WASHINGTON – Weeks before the July 16 summit between President Donald Trump and Russian President Vladimir Putin was scheduled, Putin’s predecessor, former Soviet Union President Mikhail Gorbachev, suggested that the two leaders focus on strategic nuclear stability and putting the brakes on what some are concerned could be a rapidly accelerating nuclear arms race.


Gorbachev told the Interfax news agency in late June that he hopes Trump and Putin “will confirm adherence to the main nuclear disarmament treaties – the New START and INF Treaties” when the leaders meet one-on-one in Helsinki.


The Intermediate-range Nuclear Forces Treaty, which Gorbachev signed in 1987 with then-U.S. President Ronald Reagan, and the and New Strategic Arms Reduction Treaty, are bilateral agreements regulating both countries’ massive nuclear arsenals.


In recent years, the U.S. and Russia have accused the other of violating the INF treaty. The New START will expire in 2021 unless the two countries can agree to a five-year extension.


“If the treaty won’t be extended, for the first time in decades the U.S. and Russian Federation will not have a strategic nuclear arms treaty,” says Justin Anderson, senior research fellow at the National Defense University’s Center for the Study of Weapons of Mass Destruction . “Both sides will no longer be legally balanced.”


According to the Ploughshares Fund, a public foundation that works to prevent the spread and use of nuclear weapons, nine countries – the U.S., Russia, France, China, the U.K., Pakistan, India, Israel and North Korea — collectively have 14,000 nuclear weapons. The U.S. and Russia account for more than 90 percent of that total.


“It’s numbers that are enough to destroy both countries as functioning states,” Anderson explains.


Here’s a closer look at the two treaties and what may be at stake.


The Intermediate Range Nuclear Forces Treaty

Signed in 1987 by the United States and what was then the Soviet Union, the Intermediate Range Nuclear Forces Treaty bans the production and possession of ground-launched ballistic and cruise missiles with ranges between 500 and 5,500 kilometers (310 and 3,400 miles).


The treaty eliminated an entire class of the most destabilizing weapon systems – about 2,600 U.S. and Russian missiles were dismantled and destroyed once it went into effect – and played a key role in building strategic stability in the later days of the Cold War.


Today, the treaty is still considered a landmark agreement of international security and stability between the two countries. It sets equal limits and rights between the United States and Russia; it doesn’t affect NATO’s conventional defense capability; and it is verifiable through the Special Verification Commission, which allows parties to address and resolve compliance concerns.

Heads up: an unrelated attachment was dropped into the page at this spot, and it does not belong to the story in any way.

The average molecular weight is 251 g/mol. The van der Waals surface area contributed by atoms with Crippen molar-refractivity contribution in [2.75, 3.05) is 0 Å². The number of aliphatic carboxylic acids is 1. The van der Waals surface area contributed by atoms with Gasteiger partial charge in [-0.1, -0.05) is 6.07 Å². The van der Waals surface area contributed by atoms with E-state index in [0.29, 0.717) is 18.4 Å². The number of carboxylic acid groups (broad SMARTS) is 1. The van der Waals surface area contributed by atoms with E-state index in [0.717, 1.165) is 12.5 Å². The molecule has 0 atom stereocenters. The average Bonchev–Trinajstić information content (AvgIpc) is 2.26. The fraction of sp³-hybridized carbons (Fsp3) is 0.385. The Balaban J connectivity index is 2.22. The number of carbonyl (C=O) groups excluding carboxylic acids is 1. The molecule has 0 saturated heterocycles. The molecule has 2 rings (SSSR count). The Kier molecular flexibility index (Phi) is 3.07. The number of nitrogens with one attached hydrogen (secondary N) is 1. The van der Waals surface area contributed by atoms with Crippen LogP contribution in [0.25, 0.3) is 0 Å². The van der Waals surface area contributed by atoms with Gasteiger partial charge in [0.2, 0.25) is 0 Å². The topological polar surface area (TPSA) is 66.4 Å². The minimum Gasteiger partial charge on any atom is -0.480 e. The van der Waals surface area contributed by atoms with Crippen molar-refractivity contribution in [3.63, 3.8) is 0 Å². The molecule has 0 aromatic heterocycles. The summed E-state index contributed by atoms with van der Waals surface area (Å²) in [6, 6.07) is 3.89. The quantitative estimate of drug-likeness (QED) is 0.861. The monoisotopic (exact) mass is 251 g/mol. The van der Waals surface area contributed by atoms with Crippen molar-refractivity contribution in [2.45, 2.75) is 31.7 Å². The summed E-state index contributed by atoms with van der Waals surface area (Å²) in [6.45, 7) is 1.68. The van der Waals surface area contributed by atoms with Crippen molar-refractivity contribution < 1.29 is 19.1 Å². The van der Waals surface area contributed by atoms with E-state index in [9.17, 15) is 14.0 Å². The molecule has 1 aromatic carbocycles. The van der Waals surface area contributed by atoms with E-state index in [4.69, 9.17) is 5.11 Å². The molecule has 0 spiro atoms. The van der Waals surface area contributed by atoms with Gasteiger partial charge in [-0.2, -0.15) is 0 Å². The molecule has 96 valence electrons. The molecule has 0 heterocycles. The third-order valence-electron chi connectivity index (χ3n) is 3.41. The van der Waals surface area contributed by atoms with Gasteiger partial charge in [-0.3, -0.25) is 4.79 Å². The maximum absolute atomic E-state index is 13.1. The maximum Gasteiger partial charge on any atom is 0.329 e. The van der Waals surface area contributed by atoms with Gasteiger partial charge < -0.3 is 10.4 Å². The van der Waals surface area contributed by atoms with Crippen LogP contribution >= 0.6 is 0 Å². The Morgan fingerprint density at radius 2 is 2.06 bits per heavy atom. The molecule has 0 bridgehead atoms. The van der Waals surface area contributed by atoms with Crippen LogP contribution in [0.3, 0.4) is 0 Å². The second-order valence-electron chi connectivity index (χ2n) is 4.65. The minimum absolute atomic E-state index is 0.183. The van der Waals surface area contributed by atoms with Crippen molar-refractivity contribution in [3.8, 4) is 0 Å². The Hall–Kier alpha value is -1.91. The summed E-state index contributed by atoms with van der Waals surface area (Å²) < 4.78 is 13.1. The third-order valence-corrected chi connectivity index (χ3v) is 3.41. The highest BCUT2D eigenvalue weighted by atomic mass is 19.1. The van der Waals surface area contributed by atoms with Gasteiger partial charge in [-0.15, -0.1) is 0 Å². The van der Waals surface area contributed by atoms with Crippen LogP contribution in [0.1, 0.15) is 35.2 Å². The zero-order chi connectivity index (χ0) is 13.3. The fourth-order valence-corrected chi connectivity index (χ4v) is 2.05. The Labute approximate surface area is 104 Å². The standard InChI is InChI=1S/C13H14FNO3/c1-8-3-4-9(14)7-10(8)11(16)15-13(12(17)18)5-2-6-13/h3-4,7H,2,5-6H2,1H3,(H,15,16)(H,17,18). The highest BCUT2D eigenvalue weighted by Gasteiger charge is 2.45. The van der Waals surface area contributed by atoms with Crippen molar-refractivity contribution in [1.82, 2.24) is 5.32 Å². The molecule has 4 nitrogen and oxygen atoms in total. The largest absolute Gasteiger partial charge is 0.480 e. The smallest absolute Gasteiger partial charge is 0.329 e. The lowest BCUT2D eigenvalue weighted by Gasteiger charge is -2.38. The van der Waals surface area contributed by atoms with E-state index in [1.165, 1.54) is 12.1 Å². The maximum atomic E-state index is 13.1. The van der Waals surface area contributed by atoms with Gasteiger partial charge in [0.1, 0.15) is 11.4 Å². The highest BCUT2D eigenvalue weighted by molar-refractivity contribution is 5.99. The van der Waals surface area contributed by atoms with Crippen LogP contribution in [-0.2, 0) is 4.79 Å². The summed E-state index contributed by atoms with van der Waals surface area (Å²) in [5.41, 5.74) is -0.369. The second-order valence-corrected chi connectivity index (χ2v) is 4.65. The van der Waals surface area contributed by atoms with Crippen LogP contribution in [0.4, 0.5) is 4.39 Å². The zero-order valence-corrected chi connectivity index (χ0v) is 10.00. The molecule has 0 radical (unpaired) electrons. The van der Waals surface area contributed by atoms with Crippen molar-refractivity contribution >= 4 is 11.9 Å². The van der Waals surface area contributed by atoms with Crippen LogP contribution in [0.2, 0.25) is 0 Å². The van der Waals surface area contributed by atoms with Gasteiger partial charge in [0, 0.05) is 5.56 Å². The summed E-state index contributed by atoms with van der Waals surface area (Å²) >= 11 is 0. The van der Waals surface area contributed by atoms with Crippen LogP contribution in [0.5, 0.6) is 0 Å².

In 2014, the U.S. formally accused Russia of developing a weapon in violation of the INF Treaty – a missile later identified by a White House National Security Council official as 9M729, an extended-range version of the Iskander-K, which is a short-range cruise missile.


Three years later, on the treaty’s 30th anniversary, the State Department reported that Russia had taken steps “to develop, test, and deploy a ground-launched cruise missile system that can fly to ranges prohibited by the INF,” and that therefore the agreement would have to be considered under threat.


The Kremlin rejected the claims, and in December 2017 accused the U.S. of violating the treaty by selling Japan two U.S. missile defense systems.


The question of whether either country is in violation of the INF Treaty must be settled in order for the treaty to remain intact.


The New Strategic Arms Reduction Treaty

The New Strategic Arms Reduction Treaty balances American and Russian strategic nuclear forces by limiting deployed nuclear warheads and allowing on-site inspections of each side’s nuclear stockpiles.


Signed in 2010 by the-U.S. President Barack Obama and then-Russian President Dmitry Medvedev, the treaty replaced the 1991 START I pact and limits both countries to no more than 1,550 deployed warheads and bombs, a 30 percent reduction from previous bilateral agreements.


The treaty limits the number of deployed and non-deployed intercontinental ballistic missiles, submarine-launched ballistic missiles and heavy bombers assigned for nuclear missions to 800 for each country. The treaty also allows annual data exchanges, notifications and inspections on each side’s nuclear arsenal.


Both the U.S. and Russia announced they met New START limitations by Feb. 5, 2018. However, if the two superpowers do not agree on a five-year extension, the treaty will expire in 2021, triggering an expensive and dangerous new arms race, experts warned.


“The fact that both sides are taking steps to upgrade their respective nuclear arsenals reinforces the value of the treaty and the importance of an extension,” says Kingston Reif, director for Disarmament and Threat Reduction Policy at the Arms Control Association.


In a February 2017 call with Putin, Trump rejected the extension proposal and called New START “a bad deal” for the U.S., claiming it was one of the several “one-sided deals” negotiated by the Obama administration. In March, however, Putin told NBC News that Russia was willing to extend New START and further reduce the overall number of warheads and launchers.